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A Small GTPase Plays a Big Role in Legume Symbioses

Legumes are able to establish an intricate symbiotic relationship with specific soil-dwelling rhizobia, leading to the formation of nitrogen-fixing root nodules which allow host plants to utilize atmospheric N2 and grow in nitrogen-limiting soil. Upon perceiving flavonoids exuded by the host plants, rhizobia produced signaling molecules-Nod Factors (NFs). In response to NFs, root hairs undergo root hair deformation, including tip swelling, branching and curling, ensuring that root hair cells can entrap rhizobia and initiate infection thread formation. However, the mechanisms underlying root hair deformation during symbiotic interaction are poorly understood.


Dr. WANG Yanzhang and her colleagues at Institute of Plant Physiology and Ecology, Shanghai Institutes for Biological Sciences, now revealed that ROP10, a type II small GTPase, is required for NF-induced root hair deformation in Medicago truncatula. ROP10 is localized at the plasma membrane of root hair tips to regulate root hair tip growth. Overexpression of ROP10 or a constitutively active form of ROP10 leads to depolarized growth of root hairs, whereas a dominant negative form of ROP10 inhibits root hair elongation. Interestingly, upon on NF treatment, ROP10 is ectopically localized at the PM of NF-induced outgrowths and curls around rhizobia. In agreement with this finding, ROP10 is found to interact with the kinase domain of the NF receptor NFP in a GTP-dependent manner and NF-induced expression of the early nodulin gene ENOD11 is enhanced by the overexpression of ROP10 or its constitutively active form. Overall, these data suggest that NFs spatiotemporally regulate ROP10 localization and activity at the plasma membrane of root hair tips and that interactions between ROP10 and NF receptors are required for root hair deformation and continuous curling during rhizobial infection.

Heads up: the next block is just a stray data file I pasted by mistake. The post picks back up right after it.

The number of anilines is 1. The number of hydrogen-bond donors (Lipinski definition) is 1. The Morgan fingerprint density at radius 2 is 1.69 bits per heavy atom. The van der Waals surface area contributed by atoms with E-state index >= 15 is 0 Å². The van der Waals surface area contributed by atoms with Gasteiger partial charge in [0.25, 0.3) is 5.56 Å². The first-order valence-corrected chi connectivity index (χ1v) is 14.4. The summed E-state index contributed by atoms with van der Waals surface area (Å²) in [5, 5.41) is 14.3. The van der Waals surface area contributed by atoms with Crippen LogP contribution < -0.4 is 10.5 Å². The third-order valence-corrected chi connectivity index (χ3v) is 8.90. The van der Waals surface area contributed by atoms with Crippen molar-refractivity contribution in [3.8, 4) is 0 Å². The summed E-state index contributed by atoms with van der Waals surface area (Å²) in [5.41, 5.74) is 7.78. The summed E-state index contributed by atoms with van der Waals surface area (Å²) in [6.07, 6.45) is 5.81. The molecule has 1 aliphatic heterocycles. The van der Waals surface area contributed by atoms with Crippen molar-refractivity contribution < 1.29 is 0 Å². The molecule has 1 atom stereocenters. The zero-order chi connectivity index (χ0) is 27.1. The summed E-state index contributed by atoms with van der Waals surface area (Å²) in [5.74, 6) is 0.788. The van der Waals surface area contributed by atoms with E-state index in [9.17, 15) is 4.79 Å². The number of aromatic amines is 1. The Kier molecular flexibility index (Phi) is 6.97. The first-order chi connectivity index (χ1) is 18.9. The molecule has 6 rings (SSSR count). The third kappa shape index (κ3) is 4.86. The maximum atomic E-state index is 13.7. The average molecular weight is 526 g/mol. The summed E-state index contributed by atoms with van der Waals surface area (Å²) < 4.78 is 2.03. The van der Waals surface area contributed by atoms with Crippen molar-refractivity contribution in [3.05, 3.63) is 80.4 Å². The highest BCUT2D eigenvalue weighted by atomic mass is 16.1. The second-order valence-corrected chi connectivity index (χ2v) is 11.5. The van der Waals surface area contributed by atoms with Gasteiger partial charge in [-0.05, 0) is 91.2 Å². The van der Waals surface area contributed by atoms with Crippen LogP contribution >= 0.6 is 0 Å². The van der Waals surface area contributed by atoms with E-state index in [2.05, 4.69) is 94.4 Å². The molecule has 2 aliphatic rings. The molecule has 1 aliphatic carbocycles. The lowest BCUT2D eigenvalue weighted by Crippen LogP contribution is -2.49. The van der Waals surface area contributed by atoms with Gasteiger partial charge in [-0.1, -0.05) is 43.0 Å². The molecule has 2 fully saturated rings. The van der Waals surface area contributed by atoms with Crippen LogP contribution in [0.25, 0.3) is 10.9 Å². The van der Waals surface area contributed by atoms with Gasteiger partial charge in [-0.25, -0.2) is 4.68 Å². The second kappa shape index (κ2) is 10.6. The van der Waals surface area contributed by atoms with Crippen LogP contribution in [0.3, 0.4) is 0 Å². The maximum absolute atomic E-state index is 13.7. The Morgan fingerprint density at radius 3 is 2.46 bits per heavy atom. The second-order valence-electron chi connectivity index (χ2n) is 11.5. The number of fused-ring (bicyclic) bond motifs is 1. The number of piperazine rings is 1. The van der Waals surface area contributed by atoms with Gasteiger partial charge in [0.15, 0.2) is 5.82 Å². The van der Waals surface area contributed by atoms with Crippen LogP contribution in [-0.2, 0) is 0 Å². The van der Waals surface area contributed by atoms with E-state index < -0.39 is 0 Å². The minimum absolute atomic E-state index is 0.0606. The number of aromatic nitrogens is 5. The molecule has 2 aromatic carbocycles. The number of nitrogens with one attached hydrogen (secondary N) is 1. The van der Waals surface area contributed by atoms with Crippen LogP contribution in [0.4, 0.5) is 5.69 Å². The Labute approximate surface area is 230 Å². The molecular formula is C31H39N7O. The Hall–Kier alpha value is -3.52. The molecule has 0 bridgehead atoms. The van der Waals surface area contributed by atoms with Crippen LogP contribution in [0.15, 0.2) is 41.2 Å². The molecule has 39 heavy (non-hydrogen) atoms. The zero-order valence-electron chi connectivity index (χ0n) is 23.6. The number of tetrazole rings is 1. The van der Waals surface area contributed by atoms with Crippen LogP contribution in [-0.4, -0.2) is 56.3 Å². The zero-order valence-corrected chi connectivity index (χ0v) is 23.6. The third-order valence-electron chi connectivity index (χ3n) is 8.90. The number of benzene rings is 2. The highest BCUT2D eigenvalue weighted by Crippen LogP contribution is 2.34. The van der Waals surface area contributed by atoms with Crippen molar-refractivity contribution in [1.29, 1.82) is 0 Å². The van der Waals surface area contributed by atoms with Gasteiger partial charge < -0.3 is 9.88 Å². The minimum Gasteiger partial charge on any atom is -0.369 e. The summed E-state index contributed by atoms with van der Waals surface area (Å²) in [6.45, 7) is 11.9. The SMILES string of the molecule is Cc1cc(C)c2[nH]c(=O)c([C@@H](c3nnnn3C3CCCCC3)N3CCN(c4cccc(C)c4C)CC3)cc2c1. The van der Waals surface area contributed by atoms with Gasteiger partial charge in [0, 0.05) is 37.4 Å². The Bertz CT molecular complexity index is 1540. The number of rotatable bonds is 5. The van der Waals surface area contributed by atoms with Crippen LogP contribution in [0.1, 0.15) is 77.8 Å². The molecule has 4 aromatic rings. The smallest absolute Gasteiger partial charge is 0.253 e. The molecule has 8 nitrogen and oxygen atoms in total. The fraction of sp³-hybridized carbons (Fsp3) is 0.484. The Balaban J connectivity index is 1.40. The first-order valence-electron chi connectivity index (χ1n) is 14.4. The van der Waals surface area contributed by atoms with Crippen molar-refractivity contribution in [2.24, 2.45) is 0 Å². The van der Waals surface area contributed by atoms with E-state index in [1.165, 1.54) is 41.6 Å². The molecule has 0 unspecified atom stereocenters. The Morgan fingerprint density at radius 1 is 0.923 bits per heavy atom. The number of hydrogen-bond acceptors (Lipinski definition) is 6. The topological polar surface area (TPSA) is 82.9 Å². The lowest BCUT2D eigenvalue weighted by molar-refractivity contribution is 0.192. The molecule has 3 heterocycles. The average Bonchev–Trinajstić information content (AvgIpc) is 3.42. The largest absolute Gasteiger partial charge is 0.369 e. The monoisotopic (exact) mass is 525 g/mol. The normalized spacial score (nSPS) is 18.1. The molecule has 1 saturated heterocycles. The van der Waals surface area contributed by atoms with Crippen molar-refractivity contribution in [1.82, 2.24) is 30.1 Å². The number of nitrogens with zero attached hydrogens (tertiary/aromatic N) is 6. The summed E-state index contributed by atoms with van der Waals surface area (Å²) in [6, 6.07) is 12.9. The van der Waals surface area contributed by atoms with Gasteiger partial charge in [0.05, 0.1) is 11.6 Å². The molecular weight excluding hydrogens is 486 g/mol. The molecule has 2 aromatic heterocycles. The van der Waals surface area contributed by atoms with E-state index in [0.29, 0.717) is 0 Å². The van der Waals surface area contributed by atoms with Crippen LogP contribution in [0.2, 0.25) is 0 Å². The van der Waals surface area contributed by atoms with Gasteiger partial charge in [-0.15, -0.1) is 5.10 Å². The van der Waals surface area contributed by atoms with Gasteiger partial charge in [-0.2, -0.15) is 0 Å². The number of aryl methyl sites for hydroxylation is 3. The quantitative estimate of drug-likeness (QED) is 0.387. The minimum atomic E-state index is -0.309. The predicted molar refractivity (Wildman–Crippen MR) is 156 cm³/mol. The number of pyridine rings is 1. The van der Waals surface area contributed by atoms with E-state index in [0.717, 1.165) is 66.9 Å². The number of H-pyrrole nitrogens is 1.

This work entitled “The Small GTPase ROP10 of Medicago truncatula Is Required for Both Tip Growth of Root Hairs and Nod Factor-Induced Root Hair Deformation” was published online in The Plant Cell (Vol.27, No.3, pp:806-822, Mar.2015;doi: 10.1105/tpc.114.135210). It was funded by the National Basic Research Program of China (grant No. 2010CB126501) and the National Natural Science Foundation of China (grant No. 31071065 and 31270292).


CONTACT:

WANG Yanzhang

Institute of Plant Physiology and Ecology, Shanghai Institutes for Biological Sciences, Chinese Academy of Sciences

Shanghai 200032, China.

Phone: 86-21-54924076


 

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